Used in farm animals to strengthen contractions during labor; dose is 2 tsp of dried powdered herb, or 2 Tbsp brewed herb.




FRAIL BIRTHWORT
Aristolochiaceae
(Aristolochia debilis)
imageImage

TOXIC! PROFESSIONAL USE ONLY
Used in Chinese medicine, but subject to legal restrictions in some countries.
ARISTOLOCHIA PRODUCTS BANNED IN THE UNITED STATES - linked to kidney failure.
Used only in small quantity and for a very short term.
Never given to pregnant women!

ALSO SEE Practitioners Alert.

CONTAINS: Aristolochic acid which is poisonous and causes serious problems in the digestive tract, inflammation of the kidneys, and miscarriage. The acid has proven to be an effective anti-tumor agent in animals, but is TOO TOXIC for human use.
The fruit contains a poisonous alkaloid which at high doses brings on cardiac and respiratory arrest.

Perennial of east and central China in lowland meadows, hardy to 30 degrees F, growing to 3 feet with branching, purple stems. Leaves are narrow, ovate-triangular, 1½ to 3 inches long and 2 inches wide. Flowers are yellow-green, solitary in axils, followed by globular capsules.
First mentioned in the Chinese text ca. 600AD.



PART USED: Roots [qing mu xiang]. Fruits [ma dou ling].
FLOWERS: June to August
RELATED SPECIES:
CHINESE ARISTOLOCHIA (A. manshuriensis [quan mu tong]: The woody, inner bark of the stem is dried in the sun and has been used to treat diabetes, dropsy, fever, increase urine flow, induce menstruation, as a circulatory stimulant, and to stimulate lactation after labor. Both stems and shoots used in Korea as a diuretic and febrifuge. Contains aristolochic acid (active in CA and SA tumor systems), hederagenin, and oleanolic acid.
HAIRY BIRTHWORT A. mollissima [xun gu fent]: The flower has been used as a diuretic. Whole plant has been used for cancer and as an anodyne in cases of rheumatism. Has also been used to reduce swelling and for intestinal gas. Too TOXIC to use against tumors.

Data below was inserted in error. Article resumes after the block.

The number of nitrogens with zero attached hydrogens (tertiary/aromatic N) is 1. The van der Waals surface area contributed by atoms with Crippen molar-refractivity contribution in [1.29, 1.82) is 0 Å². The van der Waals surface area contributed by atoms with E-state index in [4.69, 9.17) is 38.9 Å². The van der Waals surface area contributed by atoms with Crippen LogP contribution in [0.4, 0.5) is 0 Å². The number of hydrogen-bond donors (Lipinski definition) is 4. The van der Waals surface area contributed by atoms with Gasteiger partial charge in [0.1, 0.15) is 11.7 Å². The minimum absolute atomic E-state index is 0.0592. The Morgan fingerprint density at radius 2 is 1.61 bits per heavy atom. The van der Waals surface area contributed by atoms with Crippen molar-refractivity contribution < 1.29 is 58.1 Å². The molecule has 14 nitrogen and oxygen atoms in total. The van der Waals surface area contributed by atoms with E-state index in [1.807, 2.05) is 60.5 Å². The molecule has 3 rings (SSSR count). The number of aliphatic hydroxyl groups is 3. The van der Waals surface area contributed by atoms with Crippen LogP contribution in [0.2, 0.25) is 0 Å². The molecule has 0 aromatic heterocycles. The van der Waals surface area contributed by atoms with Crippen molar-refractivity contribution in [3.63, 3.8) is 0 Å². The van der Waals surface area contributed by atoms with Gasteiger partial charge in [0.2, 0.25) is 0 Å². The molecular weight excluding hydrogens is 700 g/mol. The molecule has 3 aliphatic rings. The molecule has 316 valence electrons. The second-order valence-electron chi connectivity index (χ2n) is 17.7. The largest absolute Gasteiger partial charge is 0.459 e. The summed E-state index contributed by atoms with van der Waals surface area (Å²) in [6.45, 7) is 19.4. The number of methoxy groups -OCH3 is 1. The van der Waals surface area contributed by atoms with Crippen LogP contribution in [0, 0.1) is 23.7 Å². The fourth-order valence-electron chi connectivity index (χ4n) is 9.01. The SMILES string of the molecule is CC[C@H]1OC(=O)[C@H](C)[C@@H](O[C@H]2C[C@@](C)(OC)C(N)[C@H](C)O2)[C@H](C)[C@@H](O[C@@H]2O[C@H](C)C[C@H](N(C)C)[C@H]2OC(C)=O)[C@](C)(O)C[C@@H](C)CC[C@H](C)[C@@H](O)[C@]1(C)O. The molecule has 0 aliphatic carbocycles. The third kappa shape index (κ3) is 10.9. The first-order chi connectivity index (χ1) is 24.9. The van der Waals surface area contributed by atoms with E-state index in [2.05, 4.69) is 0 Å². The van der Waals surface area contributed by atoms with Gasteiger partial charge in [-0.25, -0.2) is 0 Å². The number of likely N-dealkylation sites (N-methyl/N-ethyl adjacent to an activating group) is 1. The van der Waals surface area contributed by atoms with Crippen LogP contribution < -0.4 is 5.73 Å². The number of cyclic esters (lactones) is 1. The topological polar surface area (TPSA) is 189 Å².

Aristolochia contorta [ma dou ling] image: Native to northern China. The root was originally brought to Indochina from China to use as a purgative against rabies. Antitussive, expectorant, sedative. Has been used like A. debilis. A decoction has been used for cancer. Was mixed with Chelidonium to treat dysentary.
Aristolochia heterophylla [fang ji]: Root has been used for dropsy, gonorrhea, and urinary problems.
Aristolochia moupinensis [huai tong]: Contains aristolochic acid, beta-sitosterol (anti-tumor compounds), and magnoflorine.
Aristolochia westlandii: Roots have been used to treat aches, beri-beri, itching, numbness, rashes, and swollen feet.

MEDICINAL:
Roots are analgesic, anti-inflammatory, lower blood pressure, supress coughs, relax bronchial spasms. Fruit is expectorant.
Has been used to remove obstructions after birth and to treat difficult births.
Roots have been used for arthritis, diarrhea, dysentary, dyspepsia, pus-filled wounds, high blood pressure, snake bites, venomous insect bites and gastric bloating.
Fruit has been used for asthma, wet coughs, bronchitis, high blood pressure, hemorrhoids, itching, excess fluid in the abdominal cavity, opium addiction,, and in Chinese medicine as an antidote to snake poisoning.
Stem has been used to stimulate blood circulation, relieve pain and induce urine flow.
Roots, stems and fruits have been used for abdominal pain, coughing, nausea, snake bite, sore throat and wheezing.
Whole plant has been used for coughs, indigestion, and as a stimulant and tonic.





©2003 by Ernestina Parziale, CH